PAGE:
Travessias (May 2011)


  • Michelle Cristine Medeiros

Journal volume & issue
Vol. 5, no. 1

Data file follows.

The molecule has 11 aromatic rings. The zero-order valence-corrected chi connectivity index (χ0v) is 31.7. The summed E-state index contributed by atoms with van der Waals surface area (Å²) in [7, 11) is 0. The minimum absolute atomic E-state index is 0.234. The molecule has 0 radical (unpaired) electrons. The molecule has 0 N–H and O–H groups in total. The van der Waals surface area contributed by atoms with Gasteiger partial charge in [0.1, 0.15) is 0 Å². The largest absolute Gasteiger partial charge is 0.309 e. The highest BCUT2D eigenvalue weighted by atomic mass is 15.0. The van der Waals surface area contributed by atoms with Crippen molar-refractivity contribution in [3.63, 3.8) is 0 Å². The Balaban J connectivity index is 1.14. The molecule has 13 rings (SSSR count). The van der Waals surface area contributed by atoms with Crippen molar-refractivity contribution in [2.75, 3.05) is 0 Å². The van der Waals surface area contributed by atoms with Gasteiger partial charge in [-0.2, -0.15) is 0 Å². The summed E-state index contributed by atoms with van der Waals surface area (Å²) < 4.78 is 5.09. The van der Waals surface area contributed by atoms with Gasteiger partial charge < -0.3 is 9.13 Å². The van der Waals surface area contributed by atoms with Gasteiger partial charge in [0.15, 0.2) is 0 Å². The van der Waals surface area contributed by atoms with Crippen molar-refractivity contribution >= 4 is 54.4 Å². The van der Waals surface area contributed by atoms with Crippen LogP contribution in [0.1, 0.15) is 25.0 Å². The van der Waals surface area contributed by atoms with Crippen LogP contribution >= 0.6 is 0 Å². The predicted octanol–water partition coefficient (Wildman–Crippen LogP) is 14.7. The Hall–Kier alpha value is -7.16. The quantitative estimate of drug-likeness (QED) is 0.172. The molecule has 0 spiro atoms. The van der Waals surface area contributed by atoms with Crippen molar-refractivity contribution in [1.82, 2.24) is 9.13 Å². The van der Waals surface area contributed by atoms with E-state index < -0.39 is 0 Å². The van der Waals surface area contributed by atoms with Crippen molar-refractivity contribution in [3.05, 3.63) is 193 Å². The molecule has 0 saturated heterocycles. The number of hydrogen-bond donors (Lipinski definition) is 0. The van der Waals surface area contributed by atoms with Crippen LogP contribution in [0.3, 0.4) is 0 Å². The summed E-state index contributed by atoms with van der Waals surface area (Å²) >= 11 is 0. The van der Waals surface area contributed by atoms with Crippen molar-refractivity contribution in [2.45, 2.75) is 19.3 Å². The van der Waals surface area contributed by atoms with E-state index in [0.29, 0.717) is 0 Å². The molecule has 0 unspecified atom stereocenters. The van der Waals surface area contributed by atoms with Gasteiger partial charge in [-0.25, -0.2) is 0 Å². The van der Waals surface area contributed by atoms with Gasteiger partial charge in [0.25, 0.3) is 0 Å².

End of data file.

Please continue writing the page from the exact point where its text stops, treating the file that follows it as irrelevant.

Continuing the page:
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In this essay we analyze Gonalves Diass poem I-Juca-Pirama as an expression of the scientific discourse in vogue at the time it was written, in 1851. The poem privileges the image of the Brazilian Indian as a good-savage; however, its ethnographic contribution is also a topic that needs to be discussed. The details that the author provides and the historical notes he includes make the poem almost a diorama of the anthropophagic rituals practiced by many Brazilian indigenous tribes. In the poem I-Juca-Pirama there are two voices, a lyrical (or epical) voice and a scientific-anthropological voice, which is present on the notes. These voices do not challenge each other, but they are both very authoritative. The lyrical-epical voice is well-known as one of the greatest romantic voices of Brazilian poetry. The scientific-anthropological voice of the notes, on the other hand, is almost a historical document that validates the legend of the good-savage, which became one of the most important motes of the Brazilian romanticism. In other words, the voice of the notes attempts to bring the poem closer to reality, and thereby makes it a form of historical account.